Clark Kent, visiting an industrial plant with Lois Lane and Jimmy Olsen, splits off from his colleagues to go into action as Superman. He's soon facing not just the rampaging robots, but John Corben, 'Steel Soldier' turned host of the Brainiac colony. Help from an unexpected quarter gives Superman a chance to draw breath and see that an entire neighbourhood has been ripped out of Metropolis ...

And that's the main story in Action Comics #4, a rip-roaring tale of men, mechanics, monsters and miniaturisation from the ever-inventive, often-homaging Grant Morrison. As well as the bravery of Superman and his new ally, Lois shows her gutsy nature as she throws herself into the path of the unpredictable Corben, reminding him of his humanity in a bid to help Superman (click to enlarge).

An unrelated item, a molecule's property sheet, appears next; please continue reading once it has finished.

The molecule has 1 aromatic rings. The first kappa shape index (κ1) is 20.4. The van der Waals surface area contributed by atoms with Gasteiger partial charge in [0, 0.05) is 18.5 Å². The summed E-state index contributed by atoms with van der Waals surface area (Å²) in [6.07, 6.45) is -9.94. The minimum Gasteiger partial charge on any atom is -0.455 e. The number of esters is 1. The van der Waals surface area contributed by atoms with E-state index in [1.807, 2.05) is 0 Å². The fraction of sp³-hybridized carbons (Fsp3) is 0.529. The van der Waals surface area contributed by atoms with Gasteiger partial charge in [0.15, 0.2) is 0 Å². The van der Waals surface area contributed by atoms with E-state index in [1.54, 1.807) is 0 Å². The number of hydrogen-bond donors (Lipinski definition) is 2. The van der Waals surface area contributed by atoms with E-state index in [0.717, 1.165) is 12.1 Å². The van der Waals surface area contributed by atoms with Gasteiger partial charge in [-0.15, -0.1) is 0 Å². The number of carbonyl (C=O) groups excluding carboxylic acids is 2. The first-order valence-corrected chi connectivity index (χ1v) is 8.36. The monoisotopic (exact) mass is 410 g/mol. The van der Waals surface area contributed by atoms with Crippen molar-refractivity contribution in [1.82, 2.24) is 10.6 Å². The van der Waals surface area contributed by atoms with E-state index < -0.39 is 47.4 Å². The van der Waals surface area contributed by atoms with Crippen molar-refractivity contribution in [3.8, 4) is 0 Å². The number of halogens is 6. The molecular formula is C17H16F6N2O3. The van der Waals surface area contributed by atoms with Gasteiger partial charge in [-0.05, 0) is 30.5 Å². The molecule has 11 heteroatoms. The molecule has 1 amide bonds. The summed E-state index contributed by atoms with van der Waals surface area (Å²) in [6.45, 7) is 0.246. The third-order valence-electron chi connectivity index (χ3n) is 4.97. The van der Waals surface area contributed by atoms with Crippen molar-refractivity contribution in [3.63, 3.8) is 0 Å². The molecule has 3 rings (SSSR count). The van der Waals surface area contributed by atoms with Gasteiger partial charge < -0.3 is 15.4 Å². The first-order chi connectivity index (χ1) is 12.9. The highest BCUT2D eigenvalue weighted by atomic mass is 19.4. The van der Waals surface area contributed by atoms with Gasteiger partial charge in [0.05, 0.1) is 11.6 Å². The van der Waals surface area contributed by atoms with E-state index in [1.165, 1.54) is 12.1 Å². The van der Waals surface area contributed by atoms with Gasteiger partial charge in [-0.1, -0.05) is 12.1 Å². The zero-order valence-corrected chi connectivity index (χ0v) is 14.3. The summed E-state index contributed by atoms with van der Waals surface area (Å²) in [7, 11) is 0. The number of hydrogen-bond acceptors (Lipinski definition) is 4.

Jimmy's pluck takes another form, as he films the chaos for the public record. Showing no courage at all is the fleeing Lex Luthor, who can't believe a  fellow mad scientist - even an alien one - would betray him. The story ends on a note of hope, with Superman informing an unusually conciliatory General Sam Lane that he has a plan, and annoyance, as readers are advised that the story continues in Action Comics #7.

Still, as next month promises a team-up of this Superman and his future self from the Superman title, alongside the Legion of Super-Heroes, I'll probably survive. I believe the two-part fill-in, drawn by Andy Kubert and Jesse Delperdang, is to help series penciller Rags Morales with his deadlines - DC are obviously keen that the collection of this storyline will be all Morales, but really, I'd rather see a monthly serial with rotating pencillers and a strong, stylish inker - a Karl Kesel, or Klaus Janson, say - brought in to iron out any niggly style differences.